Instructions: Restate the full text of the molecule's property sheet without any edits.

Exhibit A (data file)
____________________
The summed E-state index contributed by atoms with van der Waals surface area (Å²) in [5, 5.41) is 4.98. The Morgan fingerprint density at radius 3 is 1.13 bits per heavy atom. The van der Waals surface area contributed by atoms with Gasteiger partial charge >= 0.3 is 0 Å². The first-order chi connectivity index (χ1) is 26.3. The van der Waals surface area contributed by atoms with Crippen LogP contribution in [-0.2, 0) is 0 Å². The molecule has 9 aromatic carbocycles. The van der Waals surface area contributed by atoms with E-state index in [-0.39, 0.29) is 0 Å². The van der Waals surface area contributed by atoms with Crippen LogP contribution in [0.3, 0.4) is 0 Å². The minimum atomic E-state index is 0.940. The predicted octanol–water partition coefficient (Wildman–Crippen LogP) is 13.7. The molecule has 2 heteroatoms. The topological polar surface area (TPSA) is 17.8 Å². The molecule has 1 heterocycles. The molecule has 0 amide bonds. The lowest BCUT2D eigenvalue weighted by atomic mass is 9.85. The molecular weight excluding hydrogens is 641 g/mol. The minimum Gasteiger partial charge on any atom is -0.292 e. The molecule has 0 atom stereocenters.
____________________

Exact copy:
The summed E-state index contributed by atoms with van der Waals surface area (Å²) in [5, 5.41) is 4.98. The Morgan fingerprint density at radius 3 is 1.13 bits per heavy atom. The van der Waals surface area contributed by atoms with Gasteiger partial charge >= 0.3 is 0 Å². The first-order chi connectivity index (χ1) is 26.3. The van der Waals surface area contributed by atoms with Crippen LogP contribution in [-0.2, 0) is 0 Å². The molecule has 9 aromatic carbocycles. The van der Waals surface area contributed by atoms with E-state index in [-0.39, 0.29) is 0 Å². The van der Waals surface area contributed by atoms with Crippen LogP contribution in [0.3, 0.4) is 0 Å². The minimum atomic E-state index is 0.940. The predicted octanol–water partition coefficient (Wildman–Crippen LogP) is 13.7. The molecule has 2 heteroatoms. The topological polar surface area (TPSA) is 17.8 Å². The molecule has 1 heterocycles. The molecule has 0 amide bonds. The lowest BCUT2D eigenvalue weighted by atomic mass is 9.85. The molecular weight excluding hydrogens is 641 g/mol. The minimum Gasteiger partial charge on any atom is -0.292 e. The molecule has 0 atom stereocenters.